by Erica Sunkin
NEA's Q&A series is focused on the company building journey and the impactful work of leaders across NEA’s portfolio. Our goal is to shed light on unique perspectives, guiding principles, defining moments, and lessons learned. Responses have been lightly edited for clarity and length.
Tell us a little bit about the company you are building. What problems are you solving and what is differentiated about your approach?
We are New Wave Foods, and we create plant-based shrimp. There are a lot of unsavory practices happening in our seafood supply chains and our ocean's resources continue to get depleted. I believe New Wave Foods can be part of the solution and have a meaningful impact.
We selected shrimp as our first product. Shrimp is the most consumed seafood in the United States by a factor of two, and we see it as the poster child for a lot of issues within the supply chain. Shrimp and shellfish have such a unique texture, even compared to finfish – there’s this snap, the bite is very succulent, it's juicy. Because of that it, it’s very hard to get right. We're creating something extremely versatile for food service chefs to use and consumers to enjoy.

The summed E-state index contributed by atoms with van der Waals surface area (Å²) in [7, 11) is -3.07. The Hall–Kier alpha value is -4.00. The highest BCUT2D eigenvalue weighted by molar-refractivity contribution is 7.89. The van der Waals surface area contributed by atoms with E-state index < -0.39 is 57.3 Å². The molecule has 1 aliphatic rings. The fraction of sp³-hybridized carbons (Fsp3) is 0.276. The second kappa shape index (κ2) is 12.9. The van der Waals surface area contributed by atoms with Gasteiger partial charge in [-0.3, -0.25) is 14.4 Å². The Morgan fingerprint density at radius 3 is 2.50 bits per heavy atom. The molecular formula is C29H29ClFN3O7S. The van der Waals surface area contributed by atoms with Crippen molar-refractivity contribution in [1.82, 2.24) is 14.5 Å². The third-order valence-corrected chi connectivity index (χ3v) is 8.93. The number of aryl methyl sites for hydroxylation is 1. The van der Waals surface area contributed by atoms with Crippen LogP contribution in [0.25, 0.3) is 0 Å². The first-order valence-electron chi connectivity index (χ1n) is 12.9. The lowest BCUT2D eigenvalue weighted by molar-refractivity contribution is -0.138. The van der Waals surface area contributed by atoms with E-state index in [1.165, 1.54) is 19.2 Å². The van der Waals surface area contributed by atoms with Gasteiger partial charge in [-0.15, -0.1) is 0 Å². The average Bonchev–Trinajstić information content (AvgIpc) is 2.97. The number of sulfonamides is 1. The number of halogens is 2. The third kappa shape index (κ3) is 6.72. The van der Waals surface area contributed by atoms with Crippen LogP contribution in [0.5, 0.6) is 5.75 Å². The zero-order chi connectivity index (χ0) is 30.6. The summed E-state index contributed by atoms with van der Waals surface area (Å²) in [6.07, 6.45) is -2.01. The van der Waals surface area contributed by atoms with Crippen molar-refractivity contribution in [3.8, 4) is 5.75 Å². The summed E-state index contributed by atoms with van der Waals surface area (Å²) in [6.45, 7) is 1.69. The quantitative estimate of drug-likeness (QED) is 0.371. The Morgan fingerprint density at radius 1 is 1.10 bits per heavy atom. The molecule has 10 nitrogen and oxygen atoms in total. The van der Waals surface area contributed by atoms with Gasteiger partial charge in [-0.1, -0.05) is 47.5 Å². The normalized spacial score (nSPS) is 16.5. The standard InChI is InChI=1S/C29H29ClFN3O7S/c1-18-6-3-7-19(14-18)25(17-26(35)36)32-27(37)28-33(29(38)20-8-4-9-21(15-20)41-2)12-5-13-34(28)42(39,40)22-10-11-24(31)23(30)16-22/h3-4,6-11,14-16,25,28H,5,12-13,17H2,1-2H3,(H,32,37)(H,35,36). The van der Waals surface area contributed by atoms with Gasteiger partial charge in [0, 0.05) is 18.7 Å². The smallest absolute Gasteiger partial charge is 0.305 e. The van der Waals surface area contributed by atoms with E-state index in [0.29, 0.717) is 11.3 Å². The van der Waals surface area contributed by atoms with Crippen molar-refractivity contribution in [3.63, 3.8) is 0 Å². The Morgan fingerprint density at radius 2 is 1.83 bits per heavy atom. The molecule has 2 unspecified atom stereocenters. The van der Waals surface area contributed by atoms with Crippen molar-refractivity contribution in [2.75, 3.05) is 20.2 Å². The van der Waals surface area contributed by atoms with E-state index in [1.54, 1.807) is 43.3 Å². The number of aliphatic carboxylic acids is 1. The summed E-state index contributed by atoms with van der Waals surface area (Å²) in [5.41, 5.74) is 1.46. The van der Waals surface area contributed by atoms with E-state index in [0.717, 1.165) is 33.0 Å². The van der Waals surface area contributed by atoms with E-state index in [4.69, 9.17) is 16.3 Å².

We’re focused on food service because that's where 80% of shrimp consumption takes place. We've developed a product that is a one for one swap in any kind of hot recipe, from an appetizer to entrée, whether it's a shrimp taco or chowder. Chefs love it and it's just got tremendous versatility.
As a first-time founder with a technical background, what inspired you to start a company?